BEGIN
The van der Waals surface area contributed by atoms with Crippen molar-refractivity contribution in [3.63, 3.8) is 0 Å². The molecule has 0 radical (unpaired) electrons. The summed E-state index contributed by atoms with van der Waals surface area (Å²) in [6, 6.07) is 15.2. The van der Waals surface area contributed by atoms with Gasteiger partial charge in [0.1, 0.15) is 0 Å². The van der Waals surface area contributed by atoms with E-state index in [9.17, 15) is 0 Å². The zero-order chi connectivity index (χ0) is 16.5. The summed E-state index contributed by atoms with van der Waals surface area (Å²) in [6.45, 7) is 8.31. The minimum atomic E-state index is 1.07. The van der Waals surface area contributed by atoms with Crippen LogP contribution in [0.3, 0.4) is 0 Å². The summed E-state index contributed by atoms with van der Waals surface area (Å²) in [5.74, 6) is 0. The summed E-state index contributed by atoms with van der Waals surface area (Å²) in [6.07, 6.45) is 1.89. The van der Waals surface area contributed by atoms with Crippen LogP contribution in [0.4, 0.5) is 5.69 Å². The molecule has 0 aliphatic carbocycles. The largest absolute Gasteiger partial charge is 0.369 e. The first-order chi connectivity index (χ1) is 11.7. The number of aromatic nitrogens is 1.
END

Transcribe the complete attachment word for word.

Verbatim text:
The van der Waals surface area contributed by atoms with Crippen molar-refractivity contribution in [3.63, 3.8) is 0 Å². The molecule has 0 radical (unpaired) electrons. The summed E-state index contributed by atoms with van der Waals surface area (Å²) in [6, 6.07) is 15.2. The van der Waals surface area contributed by atoms with Gasteiger partial charge in [0.1, 0.15) is 0 Å². The van der Waals surface area contributed by atoms with E-state index in [9.17, 15) is 0 Å². The zero-order chi connectivity index (χ0) is 16.5. The summed E-state index contributed by atoms with van der Waals surface area (Å²) in [6.45, 7) is 8.31. The minimum atomic E-state index is 1.07. The van der Waals surface area contributed by atoms with Crippen LogP contribution in [0.3, 0.4) is 0 Å². The summed E-state index contributed by atoms with van der Waals surface area (Å²) in [5.74, 6) is 0. The summed E-state index contributed by atoms with van der Waals surface area (Å²) in [6.07, 6.45) is 1.89. The van der Waals surface area contributed by atoms with Crippen LogP contribution in [0.4, 0.5) is 5.69 Å². The molecule has 0 aliphatic carbocycles. The largest absolute Gasteiger partial charge is 0.369 e. The first-order chi connectivity index (χ1) is 11.7. The number of aromatic nitrogens is 1.